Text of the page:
Going back to her motherland, young director Layla Jian Luo has created a little uterine fairytale with a lyrical maternal symbolism.

Graduated with an MFA degree in Film Directing from New York University where she currently lives, she chose to film her short movie in Mianyang, her mother’s hometown. “What Do You Know About the Water and the Moon” premiered at the 2019 Clermont-Ferrand Film Festival and is now running in the “cult” strand at the London Film Festival.

What Do You Know About the Water and the Moon” is screening at the BFI London Film Festival 2019

A young woman is alone, facing a difficult moment after a supposedly difficult choice. She is having a medical abortion at home; two pills are swallowed and a sharp pain starts quickly to worsen. In what looks like a mini birth, the girl expels something and – unexpectedly – it’s not a foetus but a small jellyfish, alive and kicking. After placing the little swimmer in a bottle she goes to hospital for a gynecologic check-up but nobody seems concerned or even aware of the jellyfish. Is she the only one who can see it?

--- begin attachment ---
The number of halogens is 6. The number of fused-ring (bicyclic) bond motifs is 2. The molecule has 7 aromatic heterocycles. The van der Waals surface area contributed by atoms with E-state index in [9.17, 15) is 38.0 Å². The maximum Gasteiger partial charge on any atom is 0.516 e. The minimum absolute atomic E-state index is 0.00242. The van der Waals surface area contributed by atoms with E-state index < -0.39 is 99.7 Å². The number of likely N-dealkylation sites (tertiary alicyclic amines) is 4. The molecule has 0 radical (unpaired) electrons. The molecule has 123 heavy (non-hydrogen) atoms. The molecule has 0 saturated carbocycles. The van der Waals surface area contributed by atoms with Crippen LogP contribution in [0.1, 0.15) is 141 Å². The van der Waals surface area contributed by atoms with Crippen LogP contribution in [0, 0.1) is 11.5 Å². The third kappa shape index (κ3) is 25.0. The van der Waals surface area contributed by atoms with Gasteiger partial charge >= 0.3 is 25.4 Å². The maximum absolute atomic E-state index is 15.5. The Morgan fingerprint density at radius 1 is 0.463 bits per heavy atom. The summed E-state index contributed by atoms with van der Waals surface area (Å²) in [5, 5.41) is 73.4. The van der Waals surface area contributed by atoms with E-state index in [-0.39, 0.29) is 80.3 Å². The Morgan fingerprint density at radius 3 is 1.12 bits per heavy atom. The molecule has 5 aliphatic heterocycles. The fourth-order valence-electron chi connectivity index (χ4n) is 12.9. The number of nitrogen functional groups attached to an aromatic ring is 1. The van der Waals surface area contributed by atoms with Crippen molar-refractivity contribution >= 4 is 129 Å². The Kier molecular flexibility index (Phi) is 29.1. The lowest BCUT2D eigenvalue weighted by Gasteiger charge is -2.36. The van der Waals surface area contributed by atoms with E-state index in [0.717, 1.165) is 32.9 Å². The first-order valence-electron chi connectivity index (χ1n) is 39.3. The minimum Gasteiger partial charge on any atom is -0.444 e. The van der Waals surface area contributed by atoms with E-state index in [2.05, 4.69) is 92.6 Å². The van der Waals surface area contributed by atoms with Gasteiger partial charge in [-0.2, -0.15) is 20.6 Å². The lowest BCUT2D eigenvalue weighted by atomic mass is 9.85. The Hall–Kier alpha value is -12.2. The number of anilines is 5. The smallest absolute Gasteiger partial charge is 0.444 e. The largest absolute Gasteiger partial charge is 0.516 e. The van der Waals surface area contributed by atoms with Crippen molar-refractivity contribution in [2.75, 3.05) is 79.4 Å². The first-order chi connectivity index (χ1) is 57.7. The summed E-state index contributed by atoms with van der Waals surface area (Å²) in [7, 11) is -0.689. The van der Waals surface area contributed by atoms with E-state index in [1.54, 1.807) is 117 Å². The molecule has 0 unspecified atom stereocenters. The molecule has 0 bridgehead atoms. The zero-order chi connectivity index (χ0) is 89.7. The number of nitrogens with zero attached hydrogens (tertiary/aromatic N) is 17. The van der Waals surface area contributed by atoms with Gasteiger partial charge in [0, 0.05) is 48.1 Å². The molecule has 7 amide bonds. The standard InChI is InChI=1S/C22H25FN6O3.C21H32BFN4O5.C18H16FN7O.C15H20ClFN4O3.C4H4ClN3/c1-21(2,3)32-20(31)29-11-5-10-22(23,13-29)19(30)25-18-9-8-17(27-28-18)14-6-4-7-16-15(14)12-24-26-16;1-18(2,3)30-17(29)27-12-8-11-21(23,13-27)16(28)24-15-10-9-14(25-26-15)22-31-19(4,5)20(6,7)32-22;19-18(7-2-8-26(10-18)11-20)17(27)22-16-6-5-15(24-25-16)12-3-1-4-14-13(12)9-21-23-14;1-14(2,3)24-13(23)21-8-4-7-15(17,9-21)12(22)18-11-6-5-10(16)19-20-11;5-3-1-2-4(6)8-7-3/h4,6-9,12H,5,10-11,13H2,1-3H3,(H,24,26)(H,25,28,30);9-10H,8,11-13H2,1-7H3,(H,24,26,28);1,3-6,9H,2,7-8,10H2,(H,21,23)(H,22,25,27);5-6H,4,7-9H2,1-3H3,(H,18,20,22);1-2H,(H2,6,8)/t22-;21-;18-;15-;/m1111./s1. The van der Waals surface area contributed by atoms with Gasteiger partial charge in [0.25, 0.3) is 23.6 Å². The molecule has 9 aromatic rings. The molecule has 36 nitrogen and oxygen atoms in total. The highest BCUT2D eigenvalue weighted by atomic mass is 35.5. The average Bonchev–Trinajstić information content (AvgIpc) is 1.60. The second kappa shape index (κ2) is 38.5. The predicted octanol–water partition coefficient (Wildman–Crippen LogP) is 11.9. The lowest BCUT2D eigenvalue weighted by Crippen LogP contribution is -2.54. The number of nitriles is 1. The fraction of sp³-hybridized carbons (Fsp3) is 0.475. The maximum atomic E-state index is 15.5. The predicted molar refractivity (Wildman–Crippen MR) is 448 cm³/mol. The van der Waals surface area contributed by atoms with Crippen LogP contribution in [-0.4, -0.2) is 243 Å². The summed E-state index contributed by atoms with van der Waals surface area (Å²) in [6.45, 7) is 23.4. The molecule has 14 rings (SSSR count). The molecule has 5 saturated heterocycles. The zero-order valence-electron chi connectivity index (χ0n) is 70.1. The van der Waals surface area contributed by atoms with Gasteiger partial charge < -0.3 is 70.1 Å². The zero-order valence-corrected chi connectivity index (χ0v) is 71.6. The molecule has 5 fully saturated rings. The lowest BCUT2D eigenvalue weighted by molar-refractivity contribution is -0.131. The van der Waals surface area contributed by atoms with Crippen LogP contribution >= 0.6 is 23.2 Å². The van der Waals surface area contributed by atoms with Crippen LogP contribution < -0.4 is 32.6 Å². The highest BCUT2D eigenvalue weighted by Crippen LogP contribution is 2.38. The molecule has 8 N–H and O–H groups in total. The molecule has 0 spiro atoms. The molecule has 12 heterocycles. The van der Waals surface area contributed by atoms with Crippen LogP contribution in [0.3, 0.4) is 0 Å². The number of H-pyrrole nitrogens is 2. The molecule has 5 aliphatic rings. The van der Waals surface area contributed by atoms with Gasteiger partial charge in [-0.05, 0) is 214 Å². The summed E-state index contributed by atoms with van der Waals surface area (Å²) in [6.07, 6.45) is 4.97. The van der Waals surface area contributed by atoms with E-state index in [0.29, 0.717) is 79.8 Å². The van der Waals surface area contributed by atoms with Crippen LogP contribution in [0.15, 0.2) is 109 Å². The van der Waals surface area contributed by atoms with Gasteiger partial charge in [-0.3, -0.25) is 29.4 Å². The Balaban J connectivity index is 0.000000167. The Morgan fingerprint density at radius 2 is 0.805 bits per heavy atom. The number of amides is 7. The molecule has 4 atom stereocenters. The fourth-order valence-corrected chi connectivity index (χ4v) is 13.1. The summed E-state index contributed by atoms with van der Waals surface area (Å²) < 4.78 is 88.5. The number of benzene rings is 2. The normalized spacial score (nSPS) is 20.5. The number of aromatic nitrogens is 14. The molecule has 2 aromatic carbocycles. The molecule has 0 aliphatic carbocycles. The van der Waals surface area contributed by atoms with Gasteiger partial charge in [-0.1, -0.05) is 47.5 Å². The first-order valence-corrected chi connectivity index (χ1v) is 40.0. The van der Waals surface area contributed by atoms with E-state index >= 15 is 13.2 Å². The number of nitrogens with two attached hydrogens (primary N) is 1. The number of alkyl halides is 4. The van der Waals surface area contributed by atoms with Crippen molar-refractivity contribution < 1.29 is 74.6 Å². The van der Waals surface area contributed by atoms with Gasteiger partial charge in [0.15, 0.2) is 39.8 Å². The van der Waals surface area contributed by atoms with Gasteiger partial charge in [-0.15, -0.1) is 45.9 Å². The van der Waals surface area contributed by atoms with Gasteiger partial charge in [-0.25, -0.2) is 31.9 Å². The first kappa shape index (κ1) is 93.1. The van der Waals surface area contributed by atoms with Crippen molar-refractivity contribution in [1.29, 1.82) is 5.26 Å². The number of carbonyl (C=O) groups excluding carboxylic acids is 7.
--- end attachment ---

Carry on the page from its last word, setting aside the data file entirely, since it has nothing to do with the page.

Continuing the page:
This intriguing tale of growing up and letting go of childhood and purity is less crude than it can sound. It is in fact a delicate and whimsical account of blossoming – with all the pro and cons – narrated in a magical realism mode. The setting in the outskirt of the big city and the journey to down-town are suggestive of the young woman’s innocence just about to turn into disenchantment in a one-way trip.

The protagonist (Yang Wan) is a big part of the charm of this movie, she hardly talks but her body language is gracious and expressive and is enhanced by the director’s quirky POV and original framing in fashionable 4:3 aspect ratio.

The Chinese title is simply “Jellyfish” which is poetically and coincidentally spelled with the characters of “Water” and “Mother”.

On paper I am an Italian living in London, in reality I was born and bread in a popcorn bucket. I've loved cinema since I was a little child and I’ve always had a passion and interest for Asian (especially Japanese) pop culture, food and traditions, but on the cinema side, my big, first love is Hong Kong Cinema. Then - by a sort of osmosis - I have expanded my love and appreciation to the cinematography of other Asian countries. I like action, heroic bloodshed, wu-xia, Shaw Bros (even if it’s not my specialty), Anime, and also more auteur-ish movies. Anything that is good, really, but I am allergic to rom-com (unless it’s a HK rom-com, possibly featuring Andy Lau in his 20s)"